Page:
I am grateful for the question asked by my hon. Friend, who is a parliamentary and local colleague. We do need to focus on proper policing: the threat to life is just so important. I will do everything I can to ensure that this matter is not party political. I would welcome working with any Member of this House if it meant that we could stop just one death—but I want to stop them all.

The facts of this case are horrifying and heartbreaking. I echo the remarks that have been made about the need for basic policing and ask the Minister to consider mandatory training. I think that this is a reminder that domestic abuse and violence against women is still endemic in our society. What we really need is an educational approach; a public information campaign to remind us all of how bad it is and what we—every citizen, not just the police— should be looking for.

The Government are doing that at the moment. The “Enough” campaign has had quite a high profile on social media, with a great deal of take-up. The work of tackling violence against women and girls is very serious. In July 2021, we published our new cross-Government programme on the tackling violence against women and girls strategy. That includes the tackling domestic abuse plan published in March 2022. As a result of that there will be specific pieces of work on education and, I hope, training within the police, but education of the population has been brought forward. I know, from discussing this with young men across the country, that they have taken up the “Enough” programme and campaigned on it really seriously. The message is hitting through, but it is just the start. I want to do more.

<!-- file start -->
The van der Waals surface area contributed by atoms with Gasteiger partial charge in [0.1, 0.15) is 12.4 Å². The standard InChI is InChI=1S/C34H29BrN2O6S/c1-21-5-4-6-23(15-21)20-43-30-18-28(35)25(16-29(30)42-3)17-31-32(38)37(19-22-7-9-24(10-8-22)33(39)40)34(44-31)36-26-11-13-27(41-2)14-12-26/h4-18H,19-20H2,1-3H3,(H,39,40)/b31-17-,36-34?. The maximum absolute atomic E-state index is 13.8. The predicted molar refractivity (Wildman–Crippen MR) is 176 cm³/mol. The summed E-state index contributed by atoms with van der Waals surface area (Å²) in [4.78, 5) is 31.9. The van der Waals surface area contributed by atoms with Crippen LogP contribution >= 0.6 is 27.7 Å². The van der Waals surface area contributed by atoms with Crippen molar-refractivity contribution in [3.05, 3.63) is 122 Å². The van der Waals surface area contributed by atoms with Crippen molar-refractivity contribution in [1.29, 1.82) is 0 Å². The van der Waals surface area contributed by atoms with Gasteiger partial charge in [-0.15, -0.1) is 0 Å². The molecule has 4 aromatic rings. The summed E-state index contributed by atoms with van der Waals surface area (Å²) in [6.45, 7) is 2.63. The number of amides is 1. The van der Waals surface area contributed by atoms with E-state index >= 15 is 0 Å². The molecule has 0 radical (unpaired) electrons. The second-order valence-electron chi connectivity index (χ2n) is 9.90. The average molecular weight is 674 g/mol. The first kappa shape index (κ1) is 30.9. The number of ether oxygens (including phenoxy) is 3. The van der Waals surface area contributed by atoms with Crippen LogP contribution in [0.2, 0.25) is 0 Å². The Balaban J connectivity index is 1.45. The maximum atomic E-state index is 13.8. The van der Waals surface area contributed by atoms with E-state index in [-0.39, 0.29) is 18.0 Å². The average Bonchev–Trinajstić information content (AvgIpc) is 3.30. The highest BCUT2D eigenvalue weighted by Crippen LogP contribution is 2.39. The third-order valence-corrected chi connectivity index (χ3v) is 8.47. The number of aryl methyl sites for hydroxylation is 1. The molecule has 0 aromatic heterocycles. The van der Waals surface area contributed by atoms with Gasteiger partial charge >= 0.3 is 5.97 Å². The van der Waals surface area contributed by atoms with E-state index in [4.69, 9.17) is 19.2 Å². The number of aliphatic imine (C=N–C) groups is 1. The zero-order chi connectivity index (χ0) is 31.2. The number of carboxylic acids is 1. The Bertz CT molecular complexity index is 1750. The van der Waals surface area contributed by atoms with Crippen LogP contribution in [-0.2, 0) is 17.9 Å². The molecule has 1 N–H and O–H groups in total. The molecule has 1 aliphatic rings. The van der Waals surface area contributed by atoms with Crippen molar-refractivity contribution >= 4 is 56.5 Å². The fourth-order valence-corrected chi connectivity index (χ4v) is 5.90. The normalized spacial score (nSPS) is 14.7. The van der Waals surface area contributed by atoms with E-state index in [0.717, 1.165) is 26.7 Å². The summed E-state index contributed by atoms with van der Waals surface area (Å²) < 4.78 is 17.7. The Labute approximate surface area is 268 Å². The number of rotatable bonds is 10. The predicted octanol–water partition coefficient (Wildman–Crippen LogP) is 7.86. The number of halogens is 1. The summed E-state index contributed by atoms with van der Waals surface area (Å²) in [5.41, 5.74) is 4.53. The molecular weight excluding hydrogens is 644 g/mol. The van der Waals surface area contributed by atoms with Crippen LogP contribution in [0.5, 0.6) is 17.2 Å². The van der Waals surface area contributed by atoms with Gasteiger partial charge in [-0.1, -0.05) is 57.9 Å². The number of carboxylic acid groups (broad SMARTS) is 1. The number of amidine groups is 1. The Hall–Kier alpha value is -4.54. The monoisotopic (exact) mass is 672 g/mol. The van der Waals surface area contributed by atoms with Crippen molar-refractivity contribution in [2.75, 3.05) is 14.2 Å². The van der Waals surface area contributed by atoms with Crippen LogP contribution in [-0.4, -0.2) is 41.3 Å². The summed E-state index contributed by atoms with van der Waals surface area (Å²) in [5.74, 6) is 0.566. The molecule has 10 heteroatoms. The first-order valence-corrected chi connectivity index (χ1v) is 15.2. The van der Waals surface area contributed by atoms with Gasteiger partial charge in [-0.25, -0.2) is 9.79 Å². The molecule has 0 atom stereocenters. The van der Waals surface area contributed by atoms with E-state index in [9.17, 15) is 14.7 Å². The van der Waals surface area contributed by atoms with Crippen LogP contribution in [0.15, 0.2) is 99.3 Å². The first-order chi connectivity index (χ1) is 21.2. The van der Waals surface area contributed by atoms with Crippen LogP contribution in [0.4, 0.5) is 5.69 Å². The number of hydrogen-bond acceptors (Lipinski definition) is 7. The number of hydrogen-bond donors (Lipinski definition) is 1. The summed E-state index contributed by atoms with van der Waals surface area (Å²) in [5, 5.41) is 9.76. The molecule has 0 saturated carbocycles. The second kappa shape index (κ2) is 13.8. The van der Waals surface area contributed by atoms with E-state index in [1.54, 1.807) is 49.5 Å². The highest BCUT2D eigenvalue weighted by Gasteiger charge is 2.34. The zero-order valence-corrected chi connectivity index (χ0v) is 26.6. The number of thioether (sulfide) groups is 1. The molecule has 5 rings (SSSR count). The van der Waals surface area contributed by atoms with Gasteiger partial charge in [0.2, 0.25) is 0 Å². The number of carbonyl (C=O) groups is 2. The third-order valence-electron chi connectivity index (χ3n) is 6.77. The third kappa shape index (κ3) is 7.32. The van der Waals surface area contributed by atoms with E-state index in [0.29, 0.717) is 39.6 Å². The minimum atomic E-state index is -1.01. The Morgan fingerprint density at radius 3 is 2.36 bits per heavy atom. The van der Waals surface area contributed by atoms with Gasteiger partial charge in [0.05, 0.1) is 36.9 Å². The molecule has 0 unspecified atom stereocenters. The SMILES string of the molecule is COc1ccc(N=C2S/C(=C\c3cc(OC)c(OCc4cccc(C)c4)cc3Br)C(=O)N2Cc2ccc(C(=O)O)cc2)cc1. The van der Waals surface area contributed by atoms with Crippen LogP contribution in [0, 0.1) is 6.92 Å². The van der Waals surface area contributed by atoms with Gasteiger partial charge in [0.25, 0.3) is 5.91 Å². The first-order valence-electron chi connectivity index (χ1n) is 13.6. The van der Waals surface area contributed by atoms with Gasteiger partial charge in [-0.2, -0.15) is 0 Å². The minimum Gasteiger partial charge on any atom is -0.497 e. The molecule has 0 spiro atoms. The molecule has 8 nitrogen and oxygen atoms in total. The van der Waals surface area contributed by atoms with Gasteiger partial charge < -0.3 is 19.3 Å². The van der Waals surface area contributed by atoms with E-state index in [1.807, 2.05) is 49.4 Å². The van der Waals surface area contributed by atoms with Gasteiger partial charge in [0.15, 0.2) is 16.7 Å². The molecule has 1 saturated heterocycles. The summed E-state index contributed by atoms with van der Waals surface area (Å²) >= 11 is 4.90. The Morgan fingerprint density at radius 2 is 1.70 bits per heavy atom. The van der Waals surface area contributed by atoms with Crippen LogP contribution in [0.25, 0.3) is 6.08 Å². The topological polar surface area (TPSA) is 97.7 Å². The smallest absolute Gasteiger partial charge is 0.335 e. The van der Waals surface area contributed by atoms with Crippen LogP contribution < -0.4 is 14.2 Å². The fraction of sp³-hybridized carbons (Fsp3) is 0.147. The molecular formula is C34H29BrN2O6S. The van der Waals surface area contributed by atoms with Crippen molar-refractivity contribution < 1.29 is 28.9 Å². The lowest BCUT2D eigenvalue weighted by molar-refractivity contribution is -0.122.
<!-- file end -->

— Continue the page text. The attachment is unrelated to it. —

May I associate myself and my party with what has been said. My thoughts and prayers are with Raneem, her mother and her family. The 999 calls in relation to the Solihull murders are indeed harrowing and frustrating. Raneem, 22, stated, “When I call 999, they cannot come quickly enough.” She rang 999 six times in the hours before she was killed. Does the Minister agree that the murders of Raneem and her mother were entirely preventable? Those calls should have been red-flagged. There were six 999 phone calls, but there was no answer. The police should have taken quicker action to ensure that the two victims were kept safe from the dangerous man and the abuse that he inflicted on them. We must do better. We can do better.

What is worrying about this case is that there were obvious markers—not just one or two but many. I know that that is something that West Midlands police are working hard on. Nobody could fail to be moved by those 999 calls, which were on all the TV channels—the soft voice of somebody who was about to be murdered, but who was ignored. That must never happen again. The fact that a person speaks softly, calmly, or in a way that the police are not used to, should not be a barrier to listening to the words that they are saying.